Despite several phone calls and emails, the department had not responded to those questions at the time of going to press.

The National Trust said that it had never been suggested to it that including a creationist viewpoint at the Causeway centre may be a requirement to getting access to public funds for the centre.

A spokeswoman said: “No. There was never any condition. Everything in the visitor centre was designed and put in place by the National Trust and we were put under no political pressure about anything which was put in the building.”

The documents show that only one person, representing the ‘Causeway Creation Committee’, is recorded to have written to various departments about the issue.

An October 2007 response to that individual states that the Office of the First Minister and Deputy First Minister (OFMDFM) had “requested that a single reply is sent to you in respect of all your letters to Executive ministers”.

The letter added that DETI was at that point “coordinating the views of ministers in relation to the issues which you raised in your letter before forwarding the reply to OFMDFM for signature”.

An internal DETI memo which discussed how to respond to the letter said that DETI had “received previous correspondence and met with politicians including David Simpson, Ian Paisley Jr, Mervyn Storey and George Dawson to explore how the ‘creationist’ theory, that the Causeway was created by ‘intelligent design’, may be part of a public sector visitor centre. [Name removed] letter is similar in that it requests a Biblical perspective of how the ‘Stones’ were created to be included within the centre.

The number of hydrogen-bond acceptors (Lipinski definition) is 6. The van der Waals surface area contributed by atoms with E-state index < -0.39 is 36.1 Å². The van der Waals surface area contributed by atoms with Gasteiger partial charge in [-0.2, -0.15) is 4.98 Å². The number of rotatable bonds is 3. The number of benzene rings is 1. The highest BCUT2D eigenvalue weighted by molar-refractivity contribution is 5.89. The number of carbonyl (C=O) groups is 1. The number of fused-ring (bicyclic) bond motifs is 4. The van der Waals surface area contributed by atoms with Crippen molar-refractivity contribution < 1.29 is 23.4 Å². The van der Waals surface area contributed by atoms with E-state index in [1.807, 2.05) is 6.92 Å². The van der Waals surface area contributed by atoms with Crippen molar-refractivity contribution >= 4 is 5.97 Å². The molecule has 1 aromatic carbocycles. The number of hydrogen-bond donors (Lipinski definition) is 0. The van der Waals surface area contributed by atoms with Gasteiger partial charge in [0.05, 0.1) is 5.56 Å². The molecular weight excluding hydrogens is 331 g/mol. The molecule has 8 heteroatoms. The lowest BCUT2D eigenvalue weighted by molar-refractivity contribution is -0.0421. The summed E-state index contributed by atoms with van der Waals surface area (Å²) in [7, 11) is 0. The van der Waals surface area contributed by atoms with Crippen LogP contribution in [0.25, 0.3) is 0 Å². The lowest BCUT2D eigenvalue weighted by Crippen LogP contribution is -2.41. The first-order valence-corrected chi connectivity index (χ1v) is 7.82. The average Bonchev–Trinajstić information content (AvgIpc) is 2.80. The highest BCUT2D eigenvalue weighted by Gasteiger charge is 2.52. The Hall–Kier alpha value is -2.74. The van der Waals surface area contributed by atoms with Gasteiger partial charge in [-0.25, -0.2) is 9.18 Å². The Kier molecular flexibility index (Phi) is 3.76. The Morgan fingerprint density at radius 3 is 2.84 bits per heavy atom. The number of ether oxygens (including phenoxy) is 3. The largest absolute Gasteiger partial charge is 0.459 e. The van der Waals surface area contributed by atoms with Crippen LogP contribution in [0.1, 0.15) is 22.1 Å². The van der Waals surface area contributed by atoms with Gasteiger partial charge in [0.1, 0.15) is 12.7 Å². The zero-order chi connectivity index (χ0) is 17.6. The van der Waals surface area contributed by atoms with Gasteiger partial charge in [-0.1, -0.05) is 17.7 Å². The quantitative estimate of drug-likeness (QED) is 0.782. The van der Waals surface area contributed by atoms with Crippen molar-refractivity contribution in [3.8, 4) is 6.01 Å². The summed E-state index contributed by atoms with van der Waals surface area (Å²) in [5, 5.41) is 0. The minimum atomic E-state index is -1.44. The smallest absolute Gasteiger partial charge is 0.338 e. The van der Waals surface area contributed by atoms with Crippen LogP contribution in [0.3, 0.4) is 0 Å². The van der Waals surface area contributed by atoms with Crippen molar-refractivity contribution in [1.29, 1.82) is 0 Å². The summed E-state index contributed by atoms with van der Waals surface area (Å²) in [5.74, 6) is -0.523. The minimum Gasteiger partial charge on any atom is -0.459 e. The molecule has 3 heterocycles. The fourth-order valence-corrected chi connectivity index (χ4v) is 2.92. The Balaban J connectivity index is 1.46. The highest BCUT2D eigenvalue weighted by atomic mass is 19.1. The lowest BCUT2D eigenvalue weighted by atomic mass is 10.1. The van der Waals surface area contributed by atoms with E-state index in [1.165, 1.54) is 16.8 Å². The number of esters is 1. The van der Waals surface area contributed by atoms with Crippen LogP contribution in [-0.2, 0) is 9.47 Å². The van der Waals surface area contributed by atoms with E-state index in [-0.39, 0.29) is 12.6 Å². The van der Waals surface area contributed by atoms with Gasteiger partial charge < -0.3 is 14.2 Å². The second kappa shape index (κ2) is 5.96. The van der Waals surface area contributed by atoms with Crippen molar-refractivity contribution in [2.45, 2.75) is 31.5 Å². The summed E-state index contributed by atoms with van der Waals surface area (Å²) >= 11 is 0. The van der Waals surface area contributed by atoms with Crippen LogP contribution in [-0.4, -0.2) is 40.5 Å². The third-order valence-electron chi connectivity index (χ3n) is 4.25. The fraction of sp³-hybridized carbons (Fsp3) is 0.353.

“DETI has previously sought advice from the Department of Education on the subject who themselves have had correspondence with Creationists who believe the biblical view of creation should be included in the school curriculum.”

The document went on to say that an ‘Interpretative Content Strategy’ drawn up as part of the then proposal for a visitor centre “makes reference to the fact that Creationist theories concerning the formation of the Giant’s Causeway remain under consideration for inclusion within the interpretation”.

The memo said that any decision to accept Creationism within the new centre would have to take account of “wider Government policies” and added: “Geological Survey NI, in DETI, has a particular interest in this matter, given that the creationist theory is faith-based and ignores or misinterprets the internationally peer reviewed scientific evidence of the geological formation of the Causeway.”